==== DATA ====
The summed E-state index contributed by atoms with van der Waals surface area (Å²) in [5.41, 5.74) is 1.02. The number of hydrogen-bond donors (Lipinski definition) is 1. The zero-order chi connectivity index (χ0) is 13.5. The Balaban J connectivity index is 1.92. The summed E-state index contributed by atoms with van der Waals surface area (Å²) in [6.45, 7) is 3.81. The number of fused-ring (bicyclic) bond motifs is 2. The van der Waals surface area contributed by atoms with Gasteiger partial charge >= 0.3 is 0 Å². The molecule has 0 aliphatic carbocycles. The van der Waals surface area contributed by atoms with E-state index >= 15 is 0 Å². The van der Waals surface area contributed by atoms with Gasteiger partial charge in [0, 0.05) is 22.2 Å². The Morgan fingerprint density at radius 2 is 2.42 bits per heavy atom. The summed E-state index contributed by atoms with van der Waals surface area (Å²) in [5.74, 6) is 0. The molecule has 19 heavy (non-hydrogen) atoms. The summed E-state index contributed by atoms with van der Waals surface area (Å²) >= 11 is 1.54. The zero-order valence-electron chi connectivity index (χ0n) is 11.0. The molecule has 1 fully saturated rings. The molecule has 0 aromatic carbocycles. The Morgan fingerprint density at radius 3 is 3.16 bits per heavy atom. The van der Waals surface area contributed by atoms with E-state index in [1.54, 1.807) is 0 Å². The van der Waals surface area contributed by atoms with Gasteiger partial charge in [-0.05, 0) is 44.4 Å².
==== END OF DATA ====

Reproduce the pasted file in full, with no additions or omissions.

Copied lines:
The summed E-state index contributed by atoms with van der Waals surface area (Å²) in [5.41, 5.74) is 1.02. The number of hydrogen-bond donors (Lipinski definition) is 1. The zero-order chi connectivity index (χ0) is 13.5. The Balaban J connectivity index is 1.92. The summed E-state index contributed by atoms with van der Waals surface area (Å²) in [6.45, 7) is 3.81. The number of fused-ring (bicyclic) bond motifs is 2. The van der Waals surface area contributed by atoms with Gasteiger partial charge >= 0.3 is 0 Å². The molecule has 0 aliphatic carbocycles. The van der Waals surface area contributed by atoms with E-state index >= 15 is 0 Å². The van der Waals surface area contributed by atoms with Gasteiger partial charge in [0, 0.05) is 22.2 Å². The Morgan fingerprint density at radius 2 is 2.42 bits per heavy atom. The summed E-state index contributed by atoms with van der Waals surface area (Å²) in [5.74, 6) is 0. The molecule has 19 heavy (non-hydrogen) atoms. The summed E-state index contributed by atoms with van der Waals surface area (Å²) >= 11 is 1.54. The zero-order valence-electron chi connectivity index (χ0n) is 11.0. The molecule has 1 fully saturated rings. The molecule has 0 aromatic carbocycles. The Morgan fingerprint density at radius 3 is 3.16 bits per heavy atom. The van der Waals surface area contributed by atoms with E-state index in [1.54, 1.807) is 0 Å². The van der Waals surface area contributed by atoms with Gasteiger partial charge in [-0.05, 0) is 44.4 Å².